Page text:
Global Economic Risks - Debt

Global Economic Risks - Debt

By David Willden

Weak links in our global financial systems have a ripple effect throughout. In 2013, over 1000 experts from industry, government and academia identified "major system financial failure" as the top risk that would most negatively impact the world. This refers to a financial institution or currency regime collapsing and impacting the global financial system. The second most likely risk to occur is the "failure to redress excessive debt obligations.

In 2013, the International Monetary Fund indicated that the global economic situation remains fragile. With the current levels of government debts and deficits the advanced or highly developed economies, “it will take years of concerted political and economic effort before debt to GDP levels of the United States, Japan and many Euro Area countries are brought down” to stabilize at lower levels." 

Total World Debt

Economists with ING stated in 2013 that the world's total debt is $223.3 trillion. This number includes government-sector, financial-sector, household or corporate debt . Over 70 percent of this debt, or $157 trillion, is in developed economies. Around 30% or $66.3 trillion of this debt is in emerging economies. Public-sector was $55.7 trillion, financial sector $75.3 trillion, and household or corporate debt was $92.3 trillion. Within the U.S. the total indebtedness is $176,833 per-capita. In other developed economies it is $170,401. In emerging economies it is $11,621

Government Debt

Governments, whose primary purpose is (or should be) to care for the common good of their people, are the worst culprits of debt. Greece, Japan, Lebanon, Grenada, Portugal, Italy and Ireland all have government net debt rates of over 100% of GDP. Greece is 155% of GDP (2012 data), Japan at 134% (2011 data). Countries that have government debt rates at over 50% of their GDP (excluding the countries just mentioned) include Cape Verde, Antigua and Barbuda, United States, France, Belgium, United Kingdom, Belize, Jordan, Hungary, Dominica, Space, Israel, Seychelles, Egypt, Iceland, Albania, Morocco, Pakistan, Guyana, Germany, Serbia, Austria, Ghana, Malawi and Mauritius)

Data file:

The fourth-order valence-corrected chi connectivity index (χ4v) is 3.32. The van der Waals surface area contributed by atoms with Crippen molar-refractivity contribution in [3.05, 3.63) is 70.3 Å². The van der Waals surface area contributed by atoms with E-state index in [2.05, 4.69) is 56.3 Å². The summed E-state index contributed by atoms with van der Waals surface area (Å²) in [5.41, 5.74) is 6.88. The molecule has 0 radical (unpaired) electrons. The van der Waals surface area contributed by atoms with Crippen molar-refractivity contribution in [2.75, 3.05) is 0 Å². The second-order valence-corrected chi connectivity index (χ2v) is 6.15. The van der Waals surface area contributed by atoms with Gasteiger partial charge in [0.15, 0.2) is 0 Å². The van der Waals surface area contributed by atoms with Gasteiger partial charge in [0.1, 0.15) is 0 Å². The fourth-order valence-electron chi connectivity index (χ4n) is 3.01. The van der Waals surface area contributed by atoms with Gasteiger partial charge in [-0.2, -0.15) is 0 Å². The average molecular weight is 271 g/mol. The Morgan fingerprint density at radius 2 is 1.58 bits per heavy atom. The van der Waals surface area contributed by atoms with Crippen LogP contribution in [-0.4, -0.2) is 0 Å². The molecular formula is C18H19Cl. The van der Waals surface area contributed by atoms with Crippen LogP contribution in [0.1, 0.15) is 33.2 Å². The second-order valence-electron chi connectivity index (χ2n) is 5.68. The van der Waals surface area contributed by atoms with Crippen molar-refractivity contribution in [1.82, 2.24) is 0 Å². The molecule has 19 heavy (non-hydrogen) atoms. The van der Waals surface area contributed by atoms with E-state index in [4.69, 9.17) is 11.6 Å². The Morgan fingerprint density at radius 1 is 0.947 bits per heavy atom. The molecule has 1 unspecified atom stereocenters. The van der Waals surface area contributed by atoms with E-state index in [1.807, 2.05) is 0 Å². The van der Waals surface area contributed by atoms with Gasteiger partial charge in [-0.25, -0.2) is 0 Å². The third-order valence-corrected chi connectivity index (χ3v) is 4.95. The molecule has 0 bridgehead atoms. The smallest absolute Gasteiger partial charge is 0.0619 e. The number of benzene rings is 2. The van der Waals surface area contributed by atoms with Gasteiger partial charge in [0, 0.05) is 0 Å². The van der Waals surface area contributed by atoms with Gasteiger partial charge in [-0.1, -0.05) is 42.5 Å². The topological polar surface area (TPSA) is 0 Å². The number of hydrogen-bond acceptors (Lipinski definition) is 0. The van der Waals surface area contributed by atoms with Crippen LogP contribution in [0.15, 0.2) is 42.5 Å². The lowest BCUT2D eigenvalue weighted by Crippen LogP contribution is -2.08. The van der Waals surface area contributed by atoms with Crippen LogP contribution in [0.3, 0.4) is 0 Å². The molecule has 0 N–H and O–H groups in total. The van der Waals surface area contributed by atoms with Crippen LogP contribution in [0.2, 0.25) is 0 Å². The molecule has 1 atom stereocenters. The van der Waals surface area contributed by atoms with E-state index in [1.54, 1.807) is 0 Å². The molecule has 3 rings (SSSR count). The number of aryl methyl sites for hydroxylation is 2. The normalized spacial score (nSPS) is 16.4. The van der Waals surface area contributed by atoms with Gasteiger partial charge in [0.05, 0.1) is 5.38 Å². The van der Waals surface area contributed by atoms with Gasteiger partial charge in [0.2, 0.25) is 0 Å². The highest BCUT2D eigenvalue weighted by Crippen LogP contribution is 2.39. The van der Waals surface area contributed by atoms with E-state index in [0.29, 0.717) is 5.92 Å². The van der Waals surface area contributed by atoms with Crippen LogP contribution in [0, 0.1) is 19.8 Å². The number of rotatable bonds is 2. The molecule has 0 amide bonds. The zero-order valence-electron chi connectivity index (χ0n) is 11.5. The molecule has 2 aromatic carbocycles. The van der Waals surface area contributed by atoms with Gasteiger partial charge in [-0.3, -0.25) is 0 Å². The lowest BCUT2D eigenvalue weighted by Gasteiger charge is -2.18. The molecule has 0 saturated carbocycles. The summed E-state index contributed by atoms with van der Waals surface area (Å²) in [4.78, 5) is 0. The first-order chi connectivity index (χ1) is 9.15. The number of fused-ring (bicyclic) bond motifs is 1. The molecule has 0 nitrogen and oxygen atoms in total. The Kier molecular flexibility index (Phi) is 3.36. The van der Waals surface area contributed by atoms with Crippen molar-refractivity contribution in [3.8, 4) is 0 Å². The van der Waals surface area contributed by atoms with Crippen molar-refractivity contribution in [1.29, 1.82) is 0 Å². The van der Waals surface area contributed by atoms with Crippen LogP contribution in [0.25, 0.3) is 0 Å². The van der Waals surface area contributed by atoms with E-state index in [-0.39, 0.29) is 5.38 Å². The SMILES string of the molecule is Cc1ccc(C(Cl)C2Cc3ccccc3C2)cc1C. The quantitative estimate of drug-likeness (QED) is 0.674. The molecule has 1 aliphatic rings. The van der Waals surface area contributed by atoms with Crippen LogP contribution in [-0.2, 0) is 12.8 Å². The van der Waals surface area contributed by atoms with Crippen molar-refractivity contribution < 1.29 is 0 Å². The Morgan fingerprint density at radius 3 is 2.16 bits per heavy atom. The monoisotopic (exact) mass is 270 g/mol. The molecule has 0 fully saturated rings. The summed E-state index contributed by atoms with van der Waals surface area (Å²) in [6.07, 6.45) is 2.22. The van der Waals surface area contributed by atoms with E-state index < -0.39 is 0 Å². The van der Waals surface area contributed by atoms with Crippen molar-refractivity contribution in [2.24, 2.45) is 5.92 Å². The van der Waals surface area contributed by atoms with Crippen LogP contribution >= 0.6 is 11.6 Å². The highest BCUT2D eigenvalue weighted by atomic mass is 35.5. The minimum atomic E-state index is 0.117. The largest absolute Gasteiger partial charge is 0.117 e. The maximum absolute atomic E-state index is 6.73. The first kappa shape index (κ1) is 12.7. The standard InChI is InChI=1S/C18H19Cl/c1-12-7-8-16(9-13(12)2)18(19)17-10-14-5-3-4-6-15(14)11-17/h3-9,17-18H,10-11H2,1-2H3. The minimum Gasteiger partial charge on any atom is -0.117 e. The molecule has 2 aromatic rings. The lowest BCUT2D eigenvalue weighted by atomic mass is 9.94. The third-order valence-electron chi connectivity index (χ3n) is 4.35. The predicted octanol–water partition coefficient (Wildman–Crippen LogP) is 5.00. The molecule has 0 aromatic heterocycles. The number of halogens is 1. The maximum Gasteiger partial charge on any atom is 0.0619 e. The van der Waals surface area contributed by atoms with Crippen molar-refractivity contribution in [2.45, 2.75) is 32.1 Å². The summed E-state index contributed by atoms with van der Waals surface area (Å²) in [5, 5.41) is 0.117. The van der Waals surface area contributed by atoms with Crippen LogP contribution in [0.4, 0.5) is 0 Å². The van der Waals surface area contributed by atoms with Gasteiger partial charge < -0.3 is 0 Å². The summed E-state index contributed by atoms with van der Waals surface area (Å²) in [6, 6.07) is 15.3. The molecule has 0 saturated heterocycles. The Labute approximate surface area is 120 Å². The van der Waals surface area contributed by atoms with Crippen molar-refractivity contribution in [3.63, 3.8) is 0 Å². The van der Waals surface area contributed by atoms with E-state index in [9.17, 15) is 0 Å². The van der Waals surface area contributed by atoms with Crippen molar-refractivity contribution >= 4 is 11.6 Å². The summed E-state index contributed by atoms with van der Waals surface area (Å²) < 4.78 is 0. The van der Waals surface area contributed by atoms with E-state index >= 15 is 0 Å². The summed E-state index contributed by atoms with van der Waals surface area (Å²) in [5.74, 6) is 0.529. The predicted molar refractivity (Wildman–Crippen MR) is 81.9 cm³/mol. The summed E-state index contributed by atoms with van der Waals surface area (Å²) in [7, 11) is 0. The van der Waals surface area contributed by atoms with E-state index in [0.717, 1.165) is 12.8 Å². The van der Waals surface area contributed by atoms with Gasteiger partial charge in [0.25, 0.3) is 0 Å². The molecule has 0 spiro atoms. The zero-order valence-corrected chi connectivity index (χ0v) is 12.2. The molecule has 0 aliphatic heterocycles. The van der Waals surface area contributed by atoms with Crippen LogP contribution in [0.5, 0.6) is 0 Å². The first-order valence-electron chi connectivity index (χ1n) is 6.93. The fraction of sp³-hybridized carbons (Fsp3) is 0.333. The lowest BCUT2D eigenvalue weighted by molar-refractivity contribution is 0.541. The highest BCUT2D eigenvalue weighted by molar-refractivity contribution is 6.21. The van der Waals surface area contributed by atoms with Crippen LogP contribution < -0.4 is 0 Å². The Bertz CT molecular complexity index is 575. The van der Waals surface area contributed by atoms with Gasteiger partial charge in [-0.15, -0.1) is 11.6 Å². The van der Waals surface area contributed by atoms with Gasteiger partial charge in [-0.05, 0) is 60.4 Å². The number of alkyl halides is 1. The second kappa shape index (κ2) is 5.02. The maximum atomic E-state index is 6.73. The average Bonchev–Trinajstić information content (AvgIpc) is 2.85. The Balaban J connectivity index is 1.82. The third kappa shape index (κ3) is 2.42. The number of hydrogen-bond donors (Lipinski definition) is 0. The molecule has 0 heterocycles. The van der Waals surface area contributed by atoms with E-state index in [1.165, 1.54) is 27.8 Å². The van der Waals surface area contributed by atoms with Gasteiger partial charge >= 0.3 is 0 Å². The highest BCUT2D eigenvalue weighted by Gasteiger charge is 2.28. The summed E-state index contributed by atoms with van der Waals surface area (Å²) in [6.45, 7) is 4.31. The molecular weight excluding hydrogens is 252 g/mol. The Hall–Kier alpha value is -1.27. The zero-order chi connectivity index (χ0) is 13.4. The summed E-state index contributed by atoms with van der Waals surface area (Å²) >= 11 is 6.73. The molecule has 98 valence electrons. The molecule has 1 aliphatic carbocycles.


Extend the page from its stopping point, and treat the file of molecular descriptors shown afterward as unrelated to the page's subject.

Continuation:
Public debt is at dangerous levels all around the world. Viral V. Acharya from New York University and Raghuram G. Rajan with the University of Chicago believe most governments are focused on the short-term. Getting elected ends up being more important than reducing debt and thus government services. In their article "Sovereign Debt, Government Myopia, and the Financial Sector" they attempt to answer the question of why governments avoid defaulting on their loans: 

More and more of a country’s debt is held by domestic financial institutions, defaulting on sovereign bonds is costly. It reduces the lending capacity of the banks and in the worst case renders them insolvent. 
Short-term focused leaders would rather just pass along debt, thereby increasing the probability that future leaders will need to default on debt. 
"Me" oriented political leaders only care about current cash flows. They are add to their debt because defaulting would turn-off their money spigots. 

Drastic measures are needed to address government liabilities. Most Western countries will be confronted with low economic growth for the next decade or more due to debt and aging work-forces. Higher interest payments, expanded social entitlement payouts, and increased borrowing create significant risk. 

U.S. National Debt

"The American Republic will endure until the day Congress discovers that it can bribe the public with the public's money." - Alexis de Tocqueville

The U.S. is the world's largest national economy. It creates approximately a quarter of the nominal global GDP. 

The U.S. national debt is the sum of all outstanding debts owed by the Federal Government. Over 67% of the debt is for money owed to the people, businesses and foreign governments who purchased treasury bills, notes and bonds. The other 33% of the debt is money held in government account securities. This is money the government has borrowed for itself. It includes Social Security and other trust funds.